Presidential Lecture

Santi Nonell (Presidential Lecture), IQS-Universitat Ramon Llull, Spain

Santi Nonell is Professor of Physical Chemistry at IQS-Universitat Ramon Llull, Barcelona. He earned a doctorate in photochemistry for work carried out at the Max-Planck-Institut für Strahlenchemie in Mülheim an der Ruhr, under supervision of Silvia Braslavsky. After a postdoctoral period visiting the Arizona State University (Tom and Ana Moore) and the University of California Los Angeles (Chris Foote), he returned to Barcelona to join the faculty of IQS. He has co-authored over 200 peer-reviewed publications on biological photochemistry, particularly on singlet oxygen, chemical and photochemical aspects of photodynamic therapy, and solar photoprotection. He has supervised 24 PhD students and 50+ MSc students, as well as a large number of international visitors. He maintains a strong international network of collaborations and is a regular speaker at scientific conferences and research centres around the world. He serves as President of the European Society for Photobiology and Deputy Editor in Chief of the journal Photochemical and Photobiological Sciences (former Editor in Chief). He has been honoured with the Otto Hahn Medal of the Max-Planck-Society and the appointment as a Fellow of the Royal Society of Chemistry.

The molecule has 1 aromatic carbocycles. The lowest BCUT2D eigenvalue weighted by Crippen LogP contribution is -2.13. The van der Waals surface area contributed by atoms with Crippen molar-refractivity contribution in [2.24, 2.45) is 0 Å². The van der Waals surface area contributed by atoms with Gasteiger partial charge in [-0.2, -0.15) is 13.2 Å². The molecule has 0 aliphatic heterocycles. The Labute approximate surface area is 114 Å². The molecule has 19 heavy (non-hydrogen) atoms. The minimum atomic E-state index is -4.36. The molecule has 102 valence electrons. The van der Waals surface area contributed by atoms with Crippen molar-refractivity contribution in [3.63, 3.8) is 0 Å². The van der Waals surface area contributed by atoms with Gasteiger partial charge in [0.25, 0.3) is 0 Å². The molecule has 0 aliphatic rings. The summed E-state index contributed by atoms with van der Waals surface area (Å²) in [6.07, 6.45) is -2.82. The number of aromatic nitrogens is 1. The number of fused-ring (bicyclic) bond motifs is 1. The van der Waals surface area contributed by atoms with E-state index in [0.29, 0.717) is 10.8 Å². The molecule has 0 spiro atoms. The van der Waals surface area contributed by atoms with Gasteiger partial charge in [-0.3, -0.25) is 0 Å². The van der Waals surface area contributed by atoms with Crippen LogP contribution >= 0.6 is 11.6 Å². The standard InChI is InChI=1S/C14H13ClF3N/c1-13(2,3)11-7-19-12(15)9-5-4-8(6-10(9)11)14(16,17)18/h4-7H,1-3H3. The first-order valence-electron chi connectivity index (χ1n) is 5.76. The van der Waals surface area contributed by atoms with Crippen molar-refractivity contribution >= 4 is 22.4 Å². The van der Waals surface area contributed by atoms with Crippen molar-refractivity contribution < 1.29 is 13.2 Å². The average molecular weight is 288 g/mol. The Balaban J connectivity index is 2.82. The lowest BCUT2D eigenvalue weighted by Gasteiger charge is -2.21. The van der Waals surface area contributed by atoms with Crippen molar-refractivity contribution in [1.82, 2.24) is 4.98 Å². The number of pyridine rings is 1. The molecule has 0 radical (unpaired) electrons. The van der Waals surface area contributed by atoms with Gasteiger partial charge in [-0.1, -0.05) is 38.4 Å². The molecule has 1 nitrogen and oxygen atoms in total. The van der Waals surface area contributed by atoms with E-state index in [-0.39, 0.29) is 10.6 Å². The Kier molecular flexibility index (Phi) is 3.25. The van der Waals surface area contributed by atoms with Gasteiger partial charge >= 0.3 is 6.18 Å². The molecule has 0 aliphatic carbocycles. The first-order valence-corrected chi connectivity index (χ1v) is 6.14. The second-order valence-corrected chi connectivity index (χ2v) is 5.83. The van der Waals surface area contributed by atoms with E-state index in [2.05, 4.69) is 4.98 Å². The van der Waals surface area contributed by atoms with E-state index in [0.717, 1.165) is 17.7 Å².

John Spudich (Presidential Lecture), University of Texas Health Science Center at Houston, USA

Professor John Spudich holds the Robert A. Welch Distinguished Chair in Chemistry and is Director of the Center for Membrane Biology at the University of Texas Health Science Center at Houston. A pioneer in the field of photosensory receptors, he discovered the first microbial rhodopsin with a sensory function (phototaxis signaling), and demonstrated widespread presence of sensory rhodopsins in microorganisms and diversity of their signaling mechanisms. Photosensory receptors that function as light-gated channels, cation-conducting channelrhodopsins (CCRs) and, more recently, anion-conducting channelrhodopsins (ACRs), have become highly noteworthy because of their effective use as genetically-targeted tools for photocontrol of neuron firing (optogenetics). Optogenetics has transformed research on neural circuitry, and is showing promise for gene therapy for neurological diseases, for example for vision restoration. Dr. Spudich has published over 200 research articles and commentaries and two books on photosensory biology. He is a past president of the American Society for Photobiology and is currently president of the International Union of Photobiology. He is an elected fellow of the American Academy of Arts and Sciences and the American Academy of Microbiology.

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